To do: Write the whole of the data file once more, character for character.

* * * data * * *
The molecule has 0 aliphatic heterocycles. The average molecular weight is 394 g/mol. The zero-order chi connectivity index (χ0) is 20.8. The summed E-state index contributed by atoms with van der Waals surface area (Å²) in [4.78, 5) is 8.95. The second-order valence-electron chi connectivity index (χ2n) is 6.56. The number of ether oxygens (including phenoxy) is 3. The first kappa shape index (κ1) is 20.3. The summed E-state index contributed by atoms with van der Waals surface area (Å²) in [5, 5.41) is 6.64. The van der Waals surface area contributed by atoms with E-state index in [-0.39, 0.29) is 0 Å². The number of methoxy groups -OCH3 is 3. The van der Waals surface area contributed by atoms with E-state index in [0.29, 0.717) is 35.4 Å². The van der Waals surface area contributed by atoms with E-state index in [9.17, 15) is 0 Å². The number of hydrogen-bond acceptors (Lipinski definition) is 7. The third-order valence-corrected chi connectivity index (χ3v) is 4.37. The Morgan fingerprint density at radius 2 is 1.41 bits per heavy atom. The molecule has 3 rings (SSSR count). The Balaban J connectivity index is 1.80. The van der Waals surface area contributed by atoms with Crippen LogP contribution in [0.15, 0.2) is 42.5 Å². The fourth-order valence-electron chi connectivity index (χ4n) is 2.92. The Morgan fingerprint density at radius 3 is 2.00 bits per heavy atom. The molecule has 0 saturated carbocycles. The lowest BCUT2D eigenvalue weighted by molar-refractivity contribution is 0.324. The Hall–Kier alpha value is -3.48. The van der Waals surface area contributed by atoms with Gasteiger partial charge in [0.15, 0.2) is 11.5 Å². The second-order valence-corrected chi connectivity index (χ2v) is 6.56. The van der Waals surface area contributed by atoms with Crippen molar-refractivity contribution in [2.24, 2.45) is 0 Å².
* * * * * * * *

The molecule has 0 aliphatic heterocycles. The average molecular weight is 394 g/mol. The zero-order chi connectivity index (χ0) is 20.8. The summed E-state index contributed by atoms with van der Waals surface area (Å²) in [4.78, 5) is 8.95. The second-order valence-electron chi connectivity index (χ2n) is 6.56. The number of ether oxygens (including phenoxy) is 3. The first kappa shape index (κ1) is 20.3. The summed E-state index contributed by atoms with van der Waals surface area (Å²) in [5, 5.41) is 6.64. The van der Waals surface area contributed by atoms with E-state index in [-0.39, 0.29) is 0 Å². The number of methoxy groups -OCH3 is 3. The van der Waals surface area contributed by atoms with E-state index in [0.29, 0.717) is 35.4 Å². The van der Waals surface area contributed by atoms with E-state index in [9.17, 15) is 0 Å². The number of hydrogen-bond acceptors (Lipinski definition) is 7. The third-order valence-corrected chi connectivity index (χ3v) is 4.37. The Morgan fingerprint density at radius 2 is 1.41 bits per heavy atom. The molecule has 3 rings (SSSR count). The Balaban J connectivity index is 1.80. The van der Waals surface area contributed by atoms with Crippen LogP contribution in [0.15, 0.2) is 42.5 Å². The fourth-order valence-electron chi connectivity index (χ4n) is 2.92. The Morgan fingerprint density at radius 3 is 2.00 bits per heavy atom. The molecule has 0 saturated carbocycles. The lowest BCUT2D eigenvalue weighted by molar-refractivity contribution is 0.324. The Hall–Kier alpha value is -3.48. The van der Waals surface area contributed by atoms with Gasteiger partial charge in [0.15, 0.2) is 11.5 Å². The second-order valence-corrected chi connectivity index (χ2v) is 6.56. The van der Waals surface area contributed by atoms with Crippen molar-refractivity contribution in [2.24, 2.45) is 0 Å².